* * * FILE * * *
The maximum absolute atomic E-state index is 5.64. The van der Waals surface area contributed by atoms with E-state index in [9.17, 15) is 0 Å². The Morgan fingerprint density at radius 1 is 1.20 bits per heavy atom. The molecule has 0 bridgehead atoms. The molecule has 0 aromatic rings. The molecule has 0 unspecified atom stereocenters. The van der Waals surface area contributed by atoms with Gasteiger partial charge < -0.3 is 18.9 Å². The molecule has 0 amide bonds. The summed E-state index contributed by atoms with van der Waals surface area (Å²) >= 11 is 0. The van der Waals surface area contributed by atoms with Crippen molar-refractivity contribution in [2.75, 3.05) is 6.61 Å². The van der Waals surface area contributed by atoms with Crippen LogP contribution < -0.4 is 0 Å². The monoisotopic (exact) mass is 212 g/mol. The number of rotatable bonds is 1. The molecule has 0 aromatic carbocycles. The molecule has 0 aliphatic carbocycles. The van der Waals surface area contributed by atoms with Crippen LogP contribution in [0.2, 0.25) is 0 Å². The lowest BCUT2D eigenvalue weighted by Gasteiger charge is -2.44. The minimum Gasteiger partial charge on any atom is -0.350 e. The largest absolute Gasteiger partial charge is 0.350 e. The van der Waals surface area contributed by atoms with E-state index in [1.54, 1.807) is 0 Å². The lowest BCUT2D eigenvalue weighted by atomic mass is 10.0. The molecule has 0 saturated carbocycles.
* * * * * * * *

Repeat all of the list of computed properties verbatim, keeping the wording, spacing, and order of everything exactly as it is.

The maximum absolute atomic E-state index is 5.64. The van der Waals surface area contributed by atoms with E-state index in [9.17, 15) is 0 Å². The Morgan fingerprint density at radius 1 is 1.20 bits per heavy atom. The molecule has 0 bridgehead atoms. The molecule has 0 aromatic rings. The molecule has 0 unspecified atom stereocenters. The van der Waals surface area contributed by atoms with Gasteiger partial charge < -0.3 is 18.9 Å². The molecule has 0 amide bonds. The summed E-state index contributed by atoms with van der Waals surface area (Å²) >= 11 is 0. The van der Waals surface area contributed by atoms with Crippen molar-refractivity contribution in [2.75, 3.05) is 6.61 Å². The van der Waals surface area contributed by atoms with Crippen LogP contribution < -0.4 is 0 Å². The monoisotopic (exact) mass is 212 g/mol. The number of rotatable bonds is 1. The molecule has 0 aromatic carbocycles. The molecule has 0 aliphatic carbocycles. The van der Waals surface area contributed by atoms with Crippen LogP contribution in [0.2, 0.25) is 0 Å². The lowest BCUT2D eigenvalue weighted by Gasteiger charge is -2.44. The minimum Gasteiger partial charge on any atom is -0.350 e. The largest absolute Gasteiger partial charge is 0.350 e. The van der Waals surface area contributed by atoms with E-state index in [1.54, 1.807) is 0 Å². The lowest BCUT2D eigenvalue weighted by atomic mass is 10.0. The molecule has 0 saturated carbocycles.